Kentucky secondary coach Steve Clinkscale first saw Kenney play in middle school because he had a son at the same school. He had 24 tackles in 15 games last year in his limited duty and returned his one interception 40 yards.
“He was really a good special teams players for us last year,” McPeek said. “He played a lot in the state semifinals against Owensboro because Devin had some cramping issues. He played pretty much all year, just not at safety like he will this year. But he’s a playmaker and had a lot of big plays and tackles in the return game.”
Kentucky sophomore Rhyne Howard will be the nation’s leading returning scorer at 24.1 points per game next season, one reason ESPN has rated her as the top player going into the 2020-21 season.
“She is clearly one of the elite players in the country and now the goal is to become the absolute best player in the entire country,” Kentucky coach Matthew Mitchell said.
Howard also averaged 6.5 rebounds, 2.4 assists and 2.3 steals per game last season. She shot 38.2 percent from 3-point range and made 84 3-pointers. She even blocked 29 shots.
Mitchell said Howard has to “pay attention to even the smallest details and stay committed to even more hard work” going into next season. Mitchell says she could raise her shooting percentage, cut down turnovers or add a few more rebounds per game.
“The good thing is Rhyne is never satisfied. That’s why she is great and among the top players in the nation coming back next year and rightfully a leading candidate for player of the year,” Mitchell said.
“I love that she wants to keep getting better. She wants to help us win SEC and national championships because she is very team driven. She knows when you have team success, individual success has a way of working itself out.”
Tennessee basketball coach Rick Barnes admits he’s already “excited” about next season and the type of team he will have.
“I know the players are excited, they’re all chomping at the bit to get back,” Barnes said on The Aaron Torres Podcast last week. “The coaches are, too. We think we have a chance to possibly have the best defensive team we’ve had since we’ve been here.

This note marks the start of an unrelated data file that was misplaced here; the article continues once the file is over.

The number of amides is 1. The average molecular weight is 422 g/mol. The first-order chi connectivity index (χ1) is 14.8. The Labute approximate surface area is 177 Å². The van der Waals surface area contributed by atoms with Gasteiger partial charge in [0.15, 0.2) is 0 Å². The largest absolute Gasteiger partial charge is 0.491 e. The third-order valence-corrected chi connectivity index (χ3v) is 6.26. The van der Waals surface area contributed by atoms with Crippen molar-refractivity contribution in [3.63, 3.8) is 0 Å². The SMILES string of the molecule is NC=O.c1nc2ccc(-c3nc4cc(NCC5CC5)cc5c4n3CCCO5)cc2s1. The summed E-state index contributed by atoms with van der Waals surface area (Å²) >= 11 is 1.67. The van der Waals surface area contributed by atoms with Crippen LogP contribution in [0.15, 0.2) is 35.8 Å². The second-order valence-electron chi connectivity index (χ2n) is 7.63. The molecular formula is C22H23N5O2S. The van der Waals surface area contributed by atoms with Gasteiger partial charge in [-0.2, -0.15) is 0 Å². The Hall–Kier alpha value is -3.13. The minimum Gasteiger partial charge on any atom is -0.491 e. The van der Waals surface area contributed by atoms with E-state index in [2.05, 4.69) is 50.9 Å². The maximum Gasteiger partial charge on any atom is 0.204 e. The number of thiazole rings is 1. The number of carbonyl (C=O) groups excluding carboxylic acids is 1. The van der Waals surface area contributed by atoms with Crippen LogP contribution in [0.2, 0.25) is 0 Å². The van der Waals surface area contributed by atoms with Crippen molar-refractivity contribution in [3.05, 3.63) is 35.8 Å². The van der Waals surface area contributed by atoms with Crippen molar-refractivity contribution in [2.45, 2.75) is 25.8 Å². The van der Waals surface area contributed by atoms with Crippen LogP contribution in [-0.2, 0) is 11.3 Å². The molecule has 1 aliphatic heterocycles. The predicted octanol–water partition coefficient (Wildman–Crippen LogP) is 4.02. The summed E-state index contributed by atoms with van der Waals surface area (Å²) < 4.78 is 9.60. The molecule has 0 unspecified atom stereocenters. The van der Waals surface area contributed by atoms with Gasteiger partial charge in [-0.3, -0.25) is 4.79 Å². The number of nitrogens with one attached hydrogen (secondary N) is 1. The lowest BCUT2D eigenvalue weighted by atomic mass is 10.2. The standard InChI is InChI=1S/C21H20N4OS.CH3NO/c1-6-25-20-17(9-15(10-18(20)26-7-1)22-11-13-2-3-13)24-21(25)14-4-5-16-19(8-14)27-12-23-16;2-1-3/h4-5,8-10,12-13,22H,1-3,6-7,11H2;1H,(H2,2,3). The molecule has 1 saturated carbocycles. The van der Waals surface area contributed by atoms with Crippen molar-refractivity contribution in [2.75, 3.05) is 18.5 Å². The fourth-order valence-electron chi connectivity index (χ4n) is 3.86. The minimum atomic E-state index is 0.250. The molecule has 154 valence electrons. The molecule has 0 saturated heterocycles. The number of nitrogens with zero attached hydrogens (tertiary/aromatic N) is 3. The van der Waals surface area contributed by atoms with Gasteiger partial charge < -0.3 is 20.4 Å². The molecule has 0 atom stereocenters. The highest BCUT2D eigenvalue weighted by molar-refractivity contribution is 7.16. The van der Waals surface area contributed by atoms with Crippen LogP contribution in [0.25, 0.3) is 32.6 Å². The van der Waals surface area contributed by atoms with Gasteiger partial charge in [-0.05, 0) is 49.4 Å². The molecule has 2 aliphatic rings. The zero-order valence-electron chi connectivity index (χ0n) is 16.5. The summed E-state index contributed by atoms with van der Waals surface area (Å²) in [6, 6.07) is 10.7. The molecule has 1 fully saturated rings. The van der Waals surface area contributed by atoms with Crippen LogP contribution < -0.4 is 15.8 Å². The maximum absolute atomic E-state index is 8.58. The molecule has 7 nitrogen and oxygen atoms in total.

“We know we’ve got some good returning players that, this year they got put into the fire. They got to learn a lot in high level, competitive games.
“What we added, we know this recruiting class is going to make an impact. And like I said we think we have a chance to be as good defensively as maybe any team we’ve had.”
Remember Tennessee won at Rupp Arena thanks to a dramatic second-half comeback in what turned out to be UK’s next to last game of the 2019-20 season.
Quote of the Week: “We can’t be selfish at this time. We’ve got to do the things that we are responsible to do, the things that our leaders are telling us to do, and that’s what we’re trying to do,” Mark Stoops on what it would be like if there is no college football in 2020 because of COVID-19.
Quote of the Week 2: “It is far too early to place an absolute planned schedule of dates out there. We remain optimistic about the fall season, even if it isn’t exactly per normal, but we will adhere to the guidance of both federal and state health officials, as well as our own Department of Education and the Governor’s office in planning our next steps,” KHSAA Commissioner Julian Tackett on high school fall sports schedules.
Quote of the Week 3: “I spent the weekend on my parents’ farm in Tennessee. We have Charolais cattle. We have a herd of 40 of them, and they sit on about 150 acres in south Tennessee. That’s what my father does now. We’ve been up here kind of isolated, just watching the picks and waiting for my name to be called. I couldn’t be happier to be going to Detroit,” UK offensive lineman Logan Stenberg on how he spent last weekend before the Detroit Lions drafted him in the fourth round.